In lieu of identifying racial or ethnic identities of applicants, there has been a trend toward looking at socio-economic status and other indicators such as being a first-generation college student, being an immigrant, or having overcome significant family or personal challenges. This situation will continue to evolve, and is beyond the control of current college-bound students. However, for students from underrepresented racial, ethnic, and socio-economic backgrounds, there are some things to keep in mind as you consider your college search.
First, multicultural recruiting is alive and well, especially at private liberal arts colleges and universities. They are actively seeking to enroll more African American, Hispanic, and Native American students in particular, as members of these groups are currently underrepresented in higher education. College guides might offer insight into schools that have programs designed to draw in diverse students.
Take a look at colleges like Bates, with its Prologue program, and you will see efforts to bring talented minority students to campus, introduce them to the concept of a liberal arts education, and persuade them that Bates is a welcoming and exciting place to enroll.
Now, add to that a financial aid commitment to help students from lower income families, and you will see that colleges like Bates, as well as elite universities like Princeton, Harvard, the University of Virginia, the University of North Carolina, and Stanford, are putting a lot of money on the table to help lower income students attend college and graduate without much debt.
Many schools are also committed to recruiting students in the field. Colleges and universities solicit applications from students they meet in inner city communities, on Native American reservations, in the rural South, among immigrant Hispanic communities in the West, and all over the country where they might identify "strivers" who are interested in and capable of taking advantage of a selective college education, even when they might be the first in their family to attend college.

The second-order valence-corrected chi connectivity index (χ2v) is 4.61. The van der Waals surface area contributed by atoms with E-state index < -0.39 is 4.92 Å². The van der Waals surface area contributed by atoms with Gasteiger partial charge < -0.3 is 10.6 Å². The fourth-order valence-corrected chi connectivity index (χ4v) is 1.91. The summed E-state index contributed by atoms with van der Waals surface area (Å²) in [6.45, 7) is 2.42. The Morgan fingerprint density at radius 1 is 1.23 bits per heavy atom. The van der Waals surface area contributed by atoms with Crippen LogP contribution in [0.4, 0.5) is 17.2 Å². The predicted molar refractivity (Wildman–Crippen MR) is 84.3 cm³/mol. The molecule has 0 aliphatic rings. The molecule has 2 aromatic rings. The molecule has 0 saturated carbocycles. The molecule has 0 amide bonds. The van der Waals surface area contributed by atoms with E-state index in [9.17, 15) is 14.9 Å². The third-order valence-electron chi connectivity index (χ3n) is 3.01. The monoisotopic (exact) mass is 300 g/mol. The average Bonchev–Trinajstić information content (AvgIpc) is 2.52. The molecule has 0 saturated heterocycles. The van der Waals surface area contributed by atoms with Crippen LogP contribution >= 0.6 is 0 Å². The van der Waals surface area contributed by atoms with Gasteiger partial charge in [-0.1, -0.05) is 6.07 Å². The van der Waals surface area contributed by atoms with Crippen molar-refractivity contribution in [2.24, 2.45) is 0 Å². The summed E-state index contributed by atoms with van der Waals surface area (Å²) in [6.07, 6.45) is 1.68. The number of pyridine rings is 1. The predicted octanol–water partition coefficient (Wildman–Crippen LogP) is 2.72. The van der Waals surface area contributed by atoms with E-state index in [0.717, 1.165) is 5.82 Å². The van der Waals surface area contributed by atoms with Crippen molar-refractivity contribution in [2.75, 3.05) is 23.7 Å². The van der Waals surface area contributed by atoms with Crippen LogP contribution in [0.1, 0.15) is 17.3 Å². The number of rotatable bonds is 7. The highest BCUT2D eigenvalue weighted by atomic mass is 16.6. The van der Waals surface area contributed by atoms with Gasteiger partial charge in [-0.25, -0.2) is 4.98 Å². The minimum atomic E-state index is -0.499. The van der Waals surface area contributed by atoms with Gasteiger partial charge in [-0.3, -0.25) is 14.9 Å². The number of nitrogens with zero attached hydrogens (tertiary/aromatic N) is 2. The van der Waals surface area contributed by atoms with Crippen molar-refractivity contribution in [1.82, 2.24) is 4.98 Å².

How multicultural recruiting affects your college search
Depending on your background, colleges may take personal challenges you've faced into account, and it could give you an advantage when decision time rolls around. However, your academic record is still important and, along with your standardized test scores (ACT/SAT), will be interpreted in relation to where you have attended high school and the advantages, or lack thereof, with which you have grown up.
Colleges won't seek to admit you if they don't feel you have a sufficient academic background or the personal skills to handle their program, although there are some that will provide additional academic support, counseling, and social or peer resources to help you prepare for and adjust to college and campus life. You can check the college information provided to see what services they offer.
Students with diverse backgrounds should include a broad range of schools in their college search; look carefully for diversity or multicultural recruiting, admission, and scholarship programs on college Web sites; and try to take advantage of multicultural campus weekends, local fairs or meetings, and other opportunities to explore college environments. There are many choices available to you.
By Howard and Matthew Greene, hosts of two PBS college planning programs and authors of the Greenes' Guides to Educational Planning series and other books.